On “failed” poundcakes

One of my favorite activities is baking. More specifically, baking for others. I love to experiment with new recipes, and the occasion for which I most often do this is the gathering of the sangha I lead one Sunday a month.

Last week, in preparation for the monthly meditation session, I browsed through numerous recipes online, and finally settled on the two I found most appealing. I saved both, planning to try one out on Sunday and another next month. On Saturday morning I went shopping, and very much enjoyed selecting the ingredients, sorting through the aisles to find them.

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In the evening, after a lunch out with friends, I put out the ingredients and started mindfully preparing the batter for what promised to be a delicious, moist, orange saffron pound cake. I did this with love and joy, grateful for every single bit of the experience. I put the pound cake in the oven and, although the recipe called for 50-60 minutes of baking, I set the kitchen clock for 45 minutes, just to be safe. At about 40 minutes, I started perceiving the most delicious aroma spreading through the kitchen and the living room (I have an open kitchen). I checked on the pound cake and it appeared ready. I took it out of the oven and breathed in the delicious smell.

I then prepared the glazing, and started to gently brush it over the cake. It was then that I started to worry because the edges of the pound cake looked a bit burned, and it hadn’t quite risen “enough”.

And then…  I started to fret that the pound cake was not going to be good enough, looked at the clock (it was close to 9 p.m.), decided I still had time to make another, and got the second recipe, this time for a chai pound cake. I was about to finish making the batter when I realized I did not have the almond essence the recipe called for. I decided to get creative and use lavender essential oil, rather than just skip the almond essence (it again did not seem enough to just make do with the rest of the ingredients). When I got the pound cake out of the oven, it looked lovely, fluffy, and smelled really good. I went to bed happy (and deluded, but more on that in a second).

In the morning, I packed the two pound cakes. Once at the venue where the sangha meets, I sliced both of them to try them and decide which one I would serve (I was still pretty sure it was going to be the chai one, because the orange saffron did not look as appealing to me). Guess what? The orange saffron was delicious, moist, sweet, aromatic. It was most definitely not burned. The chai was… awful! It turns out three drops of lavender essential oil are way too much for one pound cake, the taste was overpowering and combined with the chai spices made me grimace.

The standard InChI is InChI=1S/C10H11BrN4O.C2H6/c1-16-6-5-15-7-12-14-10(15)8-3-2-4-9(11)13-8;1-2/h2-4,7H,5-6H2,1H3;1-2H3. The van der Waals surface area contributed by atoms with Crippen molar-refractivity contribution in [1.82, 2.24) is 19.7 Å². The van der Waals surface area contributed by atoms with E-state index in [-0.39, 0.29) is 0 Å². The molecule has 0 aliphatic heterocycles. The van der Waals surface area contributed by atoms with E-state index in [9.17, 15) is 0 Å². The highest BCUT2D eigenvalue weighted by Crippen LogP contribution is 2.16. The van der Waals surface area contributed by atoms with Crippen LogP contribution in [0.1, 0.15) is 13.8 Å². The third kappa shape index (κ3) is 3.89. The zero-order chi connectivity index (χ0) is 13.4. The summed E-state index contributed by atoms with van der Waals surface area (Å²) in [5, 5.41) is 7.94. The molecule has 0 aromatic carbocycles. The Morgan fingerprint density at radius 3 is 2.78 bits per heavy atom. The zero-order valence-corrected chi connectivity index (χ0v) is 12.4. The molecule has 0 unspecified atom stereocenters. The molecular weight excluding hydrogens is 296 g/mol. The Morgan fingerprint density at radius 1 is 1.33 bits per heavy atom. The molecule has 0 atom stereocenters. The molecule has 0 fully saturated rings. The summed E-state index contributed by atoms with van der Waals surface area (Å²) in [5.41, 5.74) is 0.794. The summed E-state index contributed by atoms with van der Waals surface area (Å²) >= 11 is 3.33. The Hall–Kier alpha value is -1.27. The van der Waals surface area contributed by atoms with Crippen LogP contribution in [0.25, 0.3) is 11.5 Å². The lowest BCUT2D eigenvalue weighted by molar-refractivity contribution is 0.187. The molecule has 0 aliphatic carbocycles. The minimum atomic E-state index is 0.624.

I set the orange saffron pound cake sliced on a plate, and after the meditation served it with a cup of tea for a mindful eating and drinking practice. At that moment, and after meditating, it suddenly dawned on me… greediness and perfectionism had gotten the best of me. I had gone into auto-pilot mode upon seeing the “burned” edges, and everything from then on was a chain reaction: making the second pound cake in a hurry, adding a “rescue” ingredient out of my inability to just accept I did not have almond essence, and mostly feeling that what I had done was not enough or good enough. The result was evidently not good. So, as it turns out, the “failed” pound cake was not the first.

While sitting in the midst of a community that had just practiced mindfulness and loving kindness together, I was able to see clearly that every bit of the orange saffron cake was perfect from the beginning (right until the moment when I took it out of the oven and looked at it with a judging eye, that is). I was also able to laugh at myself, at all the times I think something is not good enough, one bite or one slice is not enough, one ingredient less than perfect is not enough.

Are you sometimes trapped in reactive patterns stemming from the belief or feeling of “not good enough” or “not enough”? Does this have an effect on how you nourish yourself?

About the author

Lilia Graue is a physician, psychotherapist, consultant and teacher. She works with brave humans to counter performative health, among other oppressive discourses, to do the compassionate healing work necessary to collectively create a culture of body justice and liberation, so that we may all become Fiercely Embodied.

Lilia Graue